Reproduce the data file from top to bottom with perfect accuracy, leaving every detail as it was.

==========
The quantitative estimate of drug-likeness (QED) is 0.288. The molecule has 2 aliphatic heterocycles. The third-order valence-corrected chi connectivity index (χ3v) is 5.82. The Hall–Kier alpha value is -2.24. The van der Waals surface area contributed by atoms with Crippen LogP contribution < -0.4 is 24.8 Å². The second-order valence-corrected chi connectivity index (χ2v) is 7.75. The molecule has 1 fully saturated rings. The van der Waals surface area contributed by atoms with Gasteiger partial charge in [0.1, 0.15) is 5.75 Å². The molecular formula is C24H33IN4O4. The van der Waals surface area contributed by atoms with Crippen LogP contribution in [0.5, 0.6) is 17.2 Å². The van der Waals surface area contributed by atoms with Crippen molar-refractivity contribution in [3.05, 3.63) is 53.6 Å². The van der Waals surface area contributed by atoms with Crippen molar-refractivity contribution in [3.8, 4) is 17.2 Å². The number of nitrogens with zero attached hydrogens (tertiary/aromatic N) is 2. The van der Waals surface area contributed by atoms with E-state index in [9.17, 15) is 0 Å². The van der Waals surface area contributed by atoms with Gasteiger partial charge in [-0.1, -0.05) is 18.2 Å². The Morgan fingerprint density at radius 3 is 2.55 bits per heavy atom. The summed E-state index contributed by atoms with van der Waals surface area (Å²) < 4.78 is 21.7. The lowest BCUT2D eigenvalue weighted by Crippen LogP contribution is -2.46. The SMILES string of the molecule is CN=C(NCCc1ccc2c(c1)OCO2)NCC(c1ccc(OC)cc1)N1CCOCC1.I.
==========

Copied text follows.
The quantitative estimate of drug-likeness (QED) is 0.288. The molecule has 2 aliphatic heterocycles. The third-order valence-corrected chi connectivity index (χ3v) is 5.82. The Hall–Kier alpha value is -2.24. The van der Waals surface area contributed by atoms with Crippen LogP contribution < -0.4 is 24.8 Å². The second-order valence-corrected chi connectivity index (χ2v) is 7.75. The molecule has 1 fully saturated rings. The van der Waals surface area contributed by atoms with Gasteiger partial charge in [0.1, 0.15) is 5.75 Å². The molecular formula is C24H33IN4O4. The van der Waals surface area contributed by atoms with Crippen LogP contribution in [0.5, 0.6) is 17.2 Å². The van der Waals surface area contributed by atoms with Crippen molar-refractivity contribution in [3.05, 3.63) is 53.6 Å². The van der Waals surface area contributed by atoms with Crippen molar-refractivity contribution in [3.8, 4) is 17.2 Å². The number of nitrogens with zero attached hydrogens (tertiary/aromatic N) is 2. The van der Waals surface area contributed by atoms with E-state index in [9.17, 15) is 0 Å². The van der Waals surface area contributed by atoms with Gasteiger partial charge in [-0.1, -0.05) is 18.2 Å². The Morgan fingerprint density at radius 3 is 2.55 bits per heavy atom. The summed E-state index contributed by atoms with van der Waals surface area (Å²) < 4.78 is 21.7. The lowest BCUT2D eigenvalue weighted by Crippen LogP contribution is -2.46. The SMILES string of the molecule is CN=C(NCCc1ccc2c(c1)OCO2)NCC(c1ccc(OC)cc1)N1CCOCC1.I.